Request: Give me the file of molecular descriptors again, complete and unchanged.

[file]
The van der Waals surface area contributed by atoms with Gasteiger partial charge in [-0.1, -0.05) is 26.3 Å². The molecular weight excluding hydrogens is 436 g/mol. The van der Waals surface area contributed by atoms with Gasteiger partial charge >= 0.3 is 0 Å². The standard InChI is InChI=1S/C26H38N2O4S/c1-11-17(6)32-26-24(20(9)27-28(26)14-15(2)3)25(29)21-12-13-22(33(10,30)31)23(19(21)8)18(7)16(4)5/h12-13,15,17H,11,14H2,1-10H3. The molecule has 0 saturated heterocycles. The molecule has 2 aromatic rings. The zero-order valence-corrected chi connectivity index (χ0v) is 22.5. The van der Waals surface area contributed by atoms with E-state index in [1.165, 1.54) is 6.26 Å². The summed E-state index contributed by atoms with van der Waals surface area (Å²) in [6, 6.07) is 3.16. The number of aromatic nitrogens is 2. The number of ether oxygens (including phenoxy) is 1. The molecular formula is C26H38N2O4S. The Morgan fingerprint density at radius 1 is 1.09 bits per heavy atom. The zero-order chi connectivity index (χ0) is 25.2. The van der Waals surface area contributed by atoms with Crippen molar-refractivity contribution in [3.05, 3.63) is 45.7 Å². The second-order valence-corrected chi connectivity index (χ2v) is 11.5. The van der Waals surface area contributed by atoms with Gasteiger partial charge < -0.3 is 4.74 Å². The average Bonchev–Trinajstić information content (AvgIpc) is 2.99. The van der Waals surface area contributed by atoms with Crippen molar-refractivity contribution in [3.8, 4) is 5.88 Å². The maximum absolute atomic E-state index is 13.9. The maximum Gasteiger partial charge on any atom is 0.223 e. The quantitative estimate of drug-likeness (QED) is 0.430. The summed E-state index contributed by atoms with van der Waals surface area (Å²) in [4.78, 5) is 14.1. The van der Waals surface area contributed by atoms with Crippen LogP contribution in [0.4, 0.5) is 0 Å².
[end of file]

The van der Waals surface area contributed by atoms with Gasteiger partial charge in [-0.1, -0.05) is 26.3 Å². The molecular weight excluding hydrogens is 436 g/mol. The van der Waals surface area contributed by atoms with Gasteiger partial charge >= 0.3 is 0 Å². The standard InChI is InChI=1S/C26H38N2O4S/c1-11-17(6)32-26-24(20(9)27-28(26)14-15(2)3)25(29)21-12-13-22(33(10,30)31)23(19(21)8)18(7)16(4)5/h12-13,15,17H,11,14H2,1-10H3. The molecule has 0 saturated heterocycles. The molecule has 2 aromatic rings. The zero-order valence-corrected chi connectivity index (χ0v) is 22.5. The van der Waals surface area contributed by atoms with E-state index in [1.165, 1.54) is 6.26 Å². The summed E-state index contributed by atoms with van der Waals surface area (Å²) in [6, 6.07) is 3.16. The number of aromatic nitrogens is 2. The number of ether oxygens (including phenoxy) is 1. The molecular formula is C26H38N2O4S. The Morgan fingerprint density at radius 1 is 1.09 bits per heavy atom. The zero-order chi connectivity index (χ0) is 25.2. The van der Waals surface area contributed by atoms with Crippen molar-refractivity contribution in [3.05, 3.63) is 45.7 Å². The second-order valence-corrected chi connectivity index (χ2v) is 11.5. The van der Waals surface area contributed by atoms with Gasteiger partial charge < -0.3 is 4.74 Å². The average Bonchev–Trinajstić information content (AvgIpc) is 2.99. The van der Waals surface area contributed by atoms with Crippen molar-refractivity contribution in [3.8, 4) is 5.88 Å². The maximum absolute atomic E-state index is 13.9. The maximum Gasteiger partial charge on any atom is 0.223 e. The quantitative estimate of drug-likeness (QED) is 0.430. The summed E-state index contributed by atoms with van der Waals surface area (Å²) in [4.78, 5) is 14.1. The van der Waals surface area contributed by atoms with Crippen LogP contribution in [0.4, 0.5) is 0 Å².